Aimee Seavey

New Haven, Connecticut

The Puritans measured the settlement’s green to hold 144,000 people. Why? Such was the number of souls prophesied to be saved in the Rapture, and the town fathers wanted a good spot for the airlift. When Hurricane Sandy descended in the fall of 2012, it toppled an old oak tree. Among its roots was a human skeleton, likely dating to Colonial times, when the green was the town’s burying ground. Pondering this, visit nearby Sally’s, Frank Pepe’s, and Modern to decide who makes the best pizza in New England.


Editors’ Alternative Favorites
Though it’s easy to see the merits in Bruce Irving’s choices, it’s impossible to for us to leave off two of Connecticut’s gems—Guilford and Litchfield—while those who’ve visited Longfellow, Massachusett’s green will certainly want their votes tallied, too.

Best Town Greens in New England

Guilford, Connecticut

Lisa Sacco

View photos of some of our favorite town greens and join in the conversation.

What are your picks for the best town greens in New England?

  • Love Woodstock VT. Walpole NH has a great common, very classic New England. Harvard MA common is nice in the fall…grab a coffee at the General Store, walk the common and see the old houses, then walk down to the Bare Hill Pond.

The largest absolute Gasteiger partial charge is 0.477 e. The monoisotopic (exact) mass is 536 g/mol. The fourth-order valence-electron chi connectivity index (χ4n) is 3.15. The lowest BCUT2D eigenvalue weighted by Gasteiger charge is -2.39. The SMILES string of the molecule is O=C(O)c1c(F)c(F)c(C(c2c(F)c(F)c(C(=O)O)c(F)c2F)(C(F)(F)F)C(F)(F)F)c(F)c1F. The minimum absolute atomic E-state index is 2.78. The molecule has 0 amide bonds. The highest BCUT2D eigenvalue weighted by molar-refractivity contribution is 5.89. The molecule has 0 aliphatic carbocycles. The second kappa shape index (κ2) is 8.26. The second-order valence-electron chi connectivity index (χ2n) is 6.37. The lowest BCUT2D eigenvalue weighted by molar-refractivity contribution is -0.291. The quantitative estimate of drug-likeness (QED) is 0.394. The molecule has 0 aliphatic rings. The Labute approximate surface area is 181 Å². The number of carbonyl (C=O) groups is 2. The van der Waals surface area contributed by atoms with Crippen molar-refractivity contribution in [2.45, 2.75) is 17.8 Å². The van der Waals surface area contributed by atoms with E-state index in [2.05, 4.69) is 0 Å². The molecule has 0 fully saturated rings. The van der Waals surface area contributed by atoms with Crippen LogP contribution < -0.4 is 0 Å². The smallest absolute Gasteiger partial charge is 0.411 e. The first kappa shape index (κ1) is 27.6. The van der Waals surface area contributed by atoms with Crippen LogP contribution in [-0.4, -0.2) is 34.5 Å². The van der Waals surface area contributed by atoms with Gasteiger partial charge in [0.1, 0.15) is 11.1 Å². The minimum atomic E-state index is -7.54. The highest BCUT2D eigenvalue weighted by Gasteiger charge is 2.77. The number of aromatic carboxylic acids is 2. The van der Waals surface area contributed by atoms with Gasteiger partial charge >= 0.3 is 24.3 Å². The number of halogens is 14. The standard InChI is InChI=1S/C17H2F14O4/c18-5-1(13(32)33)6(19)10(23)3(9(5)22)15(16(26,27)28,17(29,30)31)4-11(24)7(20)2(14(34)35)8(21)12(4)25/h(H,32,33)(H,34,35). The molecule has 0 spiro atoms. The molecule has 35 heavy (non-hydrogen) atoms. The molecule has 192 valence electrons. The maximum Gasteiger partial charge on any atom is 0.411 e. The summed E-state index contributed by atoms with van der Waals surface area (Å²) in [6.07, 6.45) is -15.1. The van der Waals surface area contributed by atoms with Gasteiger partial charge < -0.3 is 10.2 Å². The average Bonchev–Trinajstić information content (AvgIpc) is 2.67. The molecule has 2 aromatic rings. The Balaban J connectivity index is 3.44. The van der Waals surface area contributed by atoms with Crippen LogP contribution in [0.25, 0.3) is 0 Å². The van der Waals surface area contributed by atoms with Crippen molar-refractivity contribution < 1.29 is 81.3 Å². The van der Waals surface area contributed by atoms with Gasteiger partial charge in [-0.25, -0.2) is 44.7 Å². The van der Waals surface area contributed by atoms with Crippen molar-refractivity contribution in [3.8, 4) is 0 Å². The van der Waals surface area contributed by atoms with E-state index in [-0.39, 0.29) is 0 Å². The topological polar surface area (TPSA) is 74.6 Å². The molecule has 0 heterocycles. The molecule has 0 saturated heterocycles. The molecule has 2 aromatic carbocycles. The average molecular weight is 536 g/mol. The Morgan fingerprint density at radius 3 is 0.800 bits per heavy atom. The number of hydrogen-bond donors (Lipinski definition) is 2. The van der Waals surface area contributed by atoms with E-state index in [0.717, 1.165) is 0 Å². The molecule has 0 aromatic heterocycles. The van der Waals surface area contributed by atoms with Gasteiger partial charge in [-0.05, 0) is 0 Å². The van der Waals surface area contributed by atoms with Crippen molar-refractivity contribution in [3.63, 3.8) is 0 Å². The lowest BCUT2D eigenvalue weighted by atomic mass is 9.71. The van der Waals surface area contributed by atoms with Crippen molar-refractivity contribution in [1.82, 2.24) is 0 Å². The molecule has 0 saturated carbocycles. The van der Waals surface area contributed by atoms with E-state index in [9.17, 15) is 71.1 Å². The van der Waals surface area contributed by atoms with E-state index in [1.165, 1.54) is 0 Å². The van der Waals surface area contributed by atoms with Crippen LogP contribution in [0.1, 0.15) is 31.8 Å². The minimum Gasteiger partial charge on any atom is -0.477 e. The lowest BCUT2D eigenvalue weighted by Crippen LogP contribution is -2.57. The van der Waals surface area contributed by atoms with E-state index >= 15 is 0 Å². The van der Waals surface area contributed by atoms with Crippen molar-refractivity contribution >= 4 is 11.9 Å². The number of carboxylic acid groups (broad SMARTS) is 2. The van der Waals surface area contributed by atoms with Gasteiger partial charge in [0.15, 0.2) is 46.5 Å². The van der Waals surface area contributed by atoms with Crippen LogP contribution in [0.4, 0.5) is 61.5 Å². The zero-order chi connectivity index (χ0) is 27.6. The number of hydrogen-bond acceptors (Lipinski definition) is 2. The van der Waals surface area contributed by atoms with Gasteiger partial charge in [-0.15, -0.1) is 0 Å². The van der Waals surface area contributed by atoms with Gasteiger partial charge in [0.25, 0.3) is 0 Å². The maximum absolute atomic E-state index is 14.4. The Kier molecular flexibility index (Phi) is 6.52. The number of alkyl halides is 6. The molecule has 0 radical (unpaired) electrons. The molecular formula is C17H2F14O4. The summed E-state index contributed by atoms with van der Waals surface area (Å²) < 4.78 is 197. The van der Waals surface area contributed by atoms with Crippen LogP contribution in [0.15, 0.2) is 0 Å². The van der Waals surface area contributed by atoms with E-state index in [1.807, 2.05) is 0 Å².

• How about small town greens rather than those really big towns. Like Lebanon CT is an interesting green.

  • I don’t think it’s cliché to mention the green at Lexington, Massachusetts perhaps one of the most famous of greens.

  • Linda

    My best is Guilford Ct. My grandfather had a cottage there when I was growing up. Every summer my sister and 2 or 3 female cousins would spend a whole week with grandfather without any parents. It was GREAT!! We thought we were taking care of him!! Soooo many good memories there!!

  • Vianna

    The Guilford, CT green is lovely. I remember, as a kid, attending a wedding at the Congregational (what else?!!) there. But I have to admit my heart-felt favorite is Lancaster, NH. Band concerts in the summer, people honking their horns when Gardner Wentworth conducted the band with his inimitable flair. (I think I’m homesick).

  • Peter

    The Guilford Green is an iconic New England Green surrounded by beautiful old homes and churches!

  • I’m glad you mentioned Guilford. Had me worried for a minute.

  • Weston, Massachusetts! A beautiful Town Hall sits at the top of the green and the highschool graduations (on sunny days) are all held there. I grew up there and played on the green, picnicked on the green and attended many fairs, concerts and events there. Thanks!

  • Newfane, Vermont. One of the most photographed in the state.

  • While Southington’s Green is of modest size, I would submit that no Green anywhere receives both the hardy work-out and splendid care than ours does.

  • Eastcoastgurl

    Hello? Little Compton Rhode Island? Incomparable.

  • Jennifer

    Do you mean Longmeadow, Massachusetts? They have a lovely town green.